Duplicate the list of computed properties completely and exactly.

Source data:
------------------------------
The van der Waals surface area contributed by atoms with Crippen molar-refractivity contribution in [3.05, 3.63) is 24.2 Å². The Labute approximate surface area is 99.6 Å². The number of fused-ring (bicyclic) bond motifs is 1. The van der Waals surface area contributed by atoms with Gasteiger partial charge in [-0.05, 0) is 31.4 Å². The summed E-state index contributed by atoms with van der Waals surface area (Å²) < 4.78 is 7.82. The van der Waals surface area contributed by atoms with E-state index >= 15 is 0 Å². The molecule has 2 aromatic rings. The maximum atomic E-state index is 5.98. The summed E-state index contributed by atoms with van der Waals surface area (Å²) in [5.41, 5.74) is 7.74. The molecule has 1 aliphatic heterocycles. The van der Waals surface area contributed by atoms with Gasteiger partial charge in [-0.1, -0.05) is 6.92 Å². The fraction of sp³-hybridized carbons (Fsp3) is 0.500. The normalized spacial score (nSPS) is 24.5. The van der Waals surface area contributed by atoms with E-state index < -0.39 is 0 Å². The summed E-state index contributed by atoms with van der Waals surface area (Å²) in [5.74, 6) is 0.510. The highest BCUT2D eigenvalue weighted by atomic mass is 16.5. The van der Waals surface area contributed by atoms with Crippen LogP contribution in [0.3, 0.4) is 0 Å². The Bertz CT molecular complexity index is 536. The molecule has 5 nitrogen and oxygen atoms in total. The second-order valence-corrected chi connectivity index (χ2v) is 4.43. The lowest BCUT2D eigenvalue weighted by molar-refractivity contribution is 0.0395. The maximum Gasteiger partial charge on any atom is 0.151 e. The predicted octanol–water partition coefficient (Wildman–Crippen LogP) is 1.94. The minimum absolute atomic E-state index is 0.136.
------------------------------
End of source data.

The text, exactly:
The van der Waals surface area contributed by atoms with Crippen molar-refractivity contribution in [3.05, 3.63) is 24.2 Å². The Labute approximate surface area is 99.6 Å². The number of fused-ring (bicyclic) bond motifs is 1. The van der Waals surface area contributed by atoms with Gasteiger partial charge in [-0.05, 0) is 31.4 Å². The summed E-state index contributed by atoms with van der Waals surface area (Å²) < 4.78 is 7.82. The van der Waals surface area contributed by atoms with E-state index >= 15 is 0 Å². The molecule has 2 aromatic rings. The maximum atomic E-state index is 5.98. The summed E-state index contributed by atoms with van der Waals surface area (Å²) in [5.41, 5.74) is 7.74. The molecule has 1 aliphatic heterocycles. The van der Waals surface area contributed by atoms with Gasteiger partial charge in [-0.1, -0.05) is 6.92 Å². The fraction of sp³-hybridized carbons (Fsp3) is 0.500. The normalized spacial score (nSPS) is 24.5. The van der Waals surface area contributed by atoms with E-state index < -0.39 is 0 Å². The summed E-state index contributed by atoms with van der Waals surface area (Å²) in [5.74, 6) is 0.510. The highest BCUT2D eigenvalue weighted by atomic mass is 16.5. The van der Waals surface area contributed by atoms with Crippen LogP contribution in [0.3, 0.4) is 0 Å². The Bertz CT molecular complexity index is 536. The molecule has 5 nitrogen and oxygen atoms in total. The second-order valence-corrected chi connectivity index (χ2v) is 4.43. The lowest BCUT2D eigenvalue weighted by molar-refractivity contribution is 0.0395. The maximum Gasteiger partial charge on any atom is 0.151 e. The predicted octanol–water partition coefficient (Wildman–Crippen LogP) is 1.94. The minimum absolute atomic E-state index is 0.136.